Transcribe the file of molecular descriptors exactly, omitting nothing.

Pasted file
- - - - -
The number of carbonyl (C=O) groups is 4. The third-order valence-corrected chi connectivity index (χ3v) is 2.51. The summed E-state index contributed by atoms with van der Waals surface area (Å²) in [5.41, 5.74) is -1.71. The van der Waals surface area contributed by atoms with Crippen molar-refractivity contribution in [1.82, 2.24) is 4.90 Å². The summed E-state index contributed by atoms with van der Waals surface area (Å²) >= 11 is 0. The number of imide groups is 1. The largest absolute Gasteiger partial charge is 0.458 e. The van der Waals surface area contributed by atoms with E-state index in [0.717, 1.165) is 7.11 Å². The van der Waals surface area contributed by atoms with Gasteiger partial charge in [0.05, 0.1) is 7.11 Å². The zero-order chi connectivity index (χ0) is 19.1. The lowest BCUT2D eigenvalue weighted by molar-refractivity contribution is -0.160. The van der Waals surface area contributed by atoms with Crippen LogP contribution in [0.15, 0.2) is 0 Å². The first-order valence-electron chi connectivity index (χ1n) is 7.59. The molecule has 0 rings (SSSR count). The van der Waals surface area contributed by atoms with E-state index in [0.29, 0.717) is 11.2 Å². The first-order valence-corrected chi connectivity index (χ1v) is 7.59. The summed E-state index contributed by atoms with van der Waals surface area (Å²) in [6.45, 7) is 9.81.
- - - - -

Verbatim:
The number of carbonyl (C=O) groups is 4. The third-order valence-corrected chi connectivity index (χ3v) is 2.51. The summed E-state index contributed by atoms with van der Waals surface area (Å²) in [5.41, 5.74) is -1.71. The van der Waals surface area contributed by atoms with Crippen molar-refractivity contribution in [1.82, 2.24) is 4.90 Å². The summed E-state index contributed by atoms with van der Waals surface area (Å²) >= 11 is 0. The number of imide groups is 1. The largest absolute Gasteiger partial charge is 0.458 e. The van der Waals surface area contributed by atoms with E-state index in [0.717, 1.165) is 7.11 Å². The van der Waals surface area contributed by atoms with Gasteiger partial charge in [0.05, 0.1) is 7.11 Å². The zero-order chi connectivity index (χ0) is 19.1. The lowest BCUT2D eigenvalue weighted by molar-refractivity contribution is -0.160. The van der Waals surface area contributed by atoms with Crippen LogP contribution in [0.15, 0.2) is 0 Å². The first-order valence-electron chi connectivity index (χ1n) is 7.59. The molecule has 0 rings (SSSR count). The van der Waals surface area contributed by atoms with E-state index in [0.29, 0.717) is 11.2 Å². The first-order valence-corrected chi connectivity index (χ1v) is 7.59. The summed E-state index contributed by atoms with van der Waals surface area (Å²) in [6.45, 7) is 9.81.